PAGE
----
Sunday, August 22, 2010
It's a little hard to admit this, but sometimes (actually, more than sometimes) the first thought I have in the morning is, What am I going to make today? Lately, I've been thinking about the basil cornbread recipe I spied earlier in the summer in Bon Appetit. So I made it this week with basil from the garden.
I doubled the amount of basil because I always double the basil in recipes, and that change was a good thing. I've been making cornbread for many years, but this is the best recipe I've ever used. It's a little complicated: You pulse cold, diced butter in the food processor a la pie crust, but it is so worth the trouble. We ate the cornbread with soup, for breakfast with jam, and as the bottom layer to Tony's grilled veggie fajitas. Delicious!
Thursday, August 19, 2010
By the time I saw the first cantaloupe in the garden, it looked like a cantaloupe. I never saw the fruit developing, and now I know why.
Yesterday, I spied five more melons: a small bulb growing from one of the vine's flowers, and others, about the size of an orange, that were a lovely shade of green. They blended seamlessly into the vine's leaves.
I couldn't keep from smiling, seeing this happy example of how nature protects its young.
Here's my first beefsteak tomato, still wet from a few minutes of rain. I was hoping for a downfall, but no luck. Just cloud cover and headache weather.
As most gardeners in Memphis know, it's been a rough summer for tomatoes. The heat has dried up the tomato blossoms before they can develop. Even my CSA share from Whitton Farms has been woefully light on summer's favorite fruit.
Fortunately, I have about two dozen beefsteaks on the vines, plus many cherry tomatoes. The Roma's: not looking so good.
Tuesday, August 17, 2010
On Monday at lunch, Susan plopped down her camera. I want to show you my nature photography, she said (or something along those lines).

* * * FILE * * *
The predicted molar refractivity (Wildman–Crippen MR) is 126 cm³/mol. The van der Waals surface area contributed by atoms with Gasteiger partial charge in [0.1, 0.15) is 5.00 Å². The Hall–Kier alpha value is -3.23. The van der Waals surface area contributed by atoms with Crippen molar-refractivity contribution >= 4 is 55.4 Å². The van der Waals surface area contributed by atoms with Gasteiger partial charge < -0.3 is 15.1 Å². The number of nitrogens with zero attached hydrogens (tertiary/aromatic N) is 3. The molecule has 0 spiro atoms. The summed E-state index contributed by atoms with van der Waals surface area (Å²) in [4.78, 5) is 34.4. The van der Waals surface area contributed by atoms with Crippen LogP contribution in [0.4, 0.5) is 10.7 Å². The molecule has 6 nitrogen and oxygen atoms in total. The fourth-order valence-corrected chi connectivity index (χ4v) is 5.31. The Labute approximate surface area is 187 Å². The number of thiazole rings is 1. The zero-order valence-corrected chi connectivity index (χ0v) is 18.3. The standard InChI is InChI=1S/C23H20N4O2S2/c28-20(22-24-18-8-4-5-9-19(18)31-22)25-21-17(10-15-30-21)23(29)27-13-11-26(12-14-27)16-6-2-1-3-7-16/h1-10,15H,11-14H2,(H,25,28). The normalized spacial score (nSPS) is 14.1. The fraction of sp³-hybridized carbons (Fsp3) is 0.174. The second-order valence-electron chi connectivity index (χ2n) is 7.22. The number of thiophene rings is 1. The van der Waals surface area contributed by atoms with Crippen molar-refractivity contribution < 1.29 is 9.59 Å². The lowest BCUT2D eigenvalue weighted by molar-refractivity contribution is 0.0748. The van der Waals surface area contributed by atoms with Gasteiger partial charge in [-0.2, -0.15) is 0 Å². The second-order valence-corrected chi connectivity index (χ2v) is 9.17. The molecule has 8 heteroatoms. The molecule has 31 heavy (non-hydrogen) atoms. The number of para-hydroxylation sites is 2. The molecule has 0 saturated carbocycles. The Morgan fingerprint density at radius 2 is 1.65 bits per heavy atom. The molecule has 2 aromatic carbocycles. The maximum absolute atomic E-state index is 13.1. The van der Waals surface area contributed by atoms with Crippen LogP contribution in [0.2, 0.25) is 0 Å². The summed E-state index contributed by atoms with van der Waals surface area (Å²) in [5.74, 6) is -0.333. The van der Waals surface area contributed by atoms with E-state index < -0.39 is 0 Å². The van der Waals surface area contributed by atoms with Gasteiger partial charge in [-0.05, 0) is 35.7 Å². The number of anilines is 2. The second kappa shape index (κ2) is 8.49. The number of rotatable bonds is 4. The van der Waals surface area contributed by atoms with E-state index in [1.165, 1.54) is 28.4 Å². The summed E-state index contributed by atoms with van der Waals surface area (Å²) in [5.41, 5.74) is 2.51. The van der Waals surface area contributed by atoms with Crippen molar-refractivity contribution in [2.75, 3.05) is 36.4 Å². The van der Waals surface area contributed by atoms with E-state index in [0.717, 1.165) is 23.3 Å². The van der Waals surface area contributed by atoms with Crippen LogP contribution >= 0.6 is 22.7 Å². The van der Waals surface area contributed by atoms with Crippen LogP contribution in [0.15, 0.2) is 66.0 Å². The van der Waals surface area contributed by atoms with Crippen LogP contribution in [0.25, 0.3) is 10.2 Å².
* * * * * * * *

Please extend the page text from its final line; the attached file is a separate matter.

So what to my wondering eyes should appear? Photographs of two beautiful butterflies (one yellow, one blue) who spent all weekend snacking on Susan's flowering shrubs.
Did I mention how beautiful they were? Or that they were the size of Susan's hand? Did I mention how I will never, ever again mistake a hornworm for a caterpillar?
Yesterday, after work, I checked on my cantaloupe and was aghast to see several small slits radiating from where the melon joins the stalk. OMG, I said to Griffin. I've let the cantaloupe get overripe.
So after our walk, I knocked on the door of my young garden helpers (I'd promised they could pick the melon) to tell them, "It's time!" They responded with the enthusiasm I'd been counting on: They dashed across the street, tremendously excited.
We carried the cantaloupe inside, where their dad let Forest use a butcher knife to cut the melon in half. (I was a little worried, but Forest sliced like a pro.) After scooping out the seeds and cutting the melon into bite-sized pieces, Lee asked the boys, "Thumbs up or thumbs down?"
Davis raised his thumb up immediately and didn't say a word, because his mouth was full of cantaloupe. Forest was more measured in his response. "I didn't love it, but I didn't hate it," he said. (I'm thinking this kid should be an attorney.)
Reluctantly, I had to agree with Forest. I loved the melon because we grew it, but it didn't have the overly sweet taste I associate with perfect cantaloupe. I'm thinking this heirloom variety is unfamiliar (the flesh of the melon is a light tangerine, not orange) or perhaps letting it get too ripe zapped a bit of its sweetness.
Saturday, August 14, 2010
The other day, on my early morning (okay, it was almost 10 a.m.) check of the herbs, I spotted this beautiful creature on top of my parsley. She was hungry as well as lovely. There wasn't a parsley leaf left on the plant. I was furious.
The nearby dill plant was equally defrocked.
Since I'd been reading about hornworms, I flew into a frenzy. "Take a picture of this thing before I smash it," I snapped at Tony. His response: "You're crazy." (He says that to me a lot.)
So I took the photo myself, and then stepped on the...well, caterpillar. In my fury, I overlooked the fact that hornworms eat tomatoes. Caterpillars, I now know, love parsley and dill. In fact, people plant these herbs to attract butterflies to their gardens.
Now, I'm obsessing about what type of butterfly I smashed. If you know, please tell me so I can lay this misdeed to rest.
Friday, August 13, 2010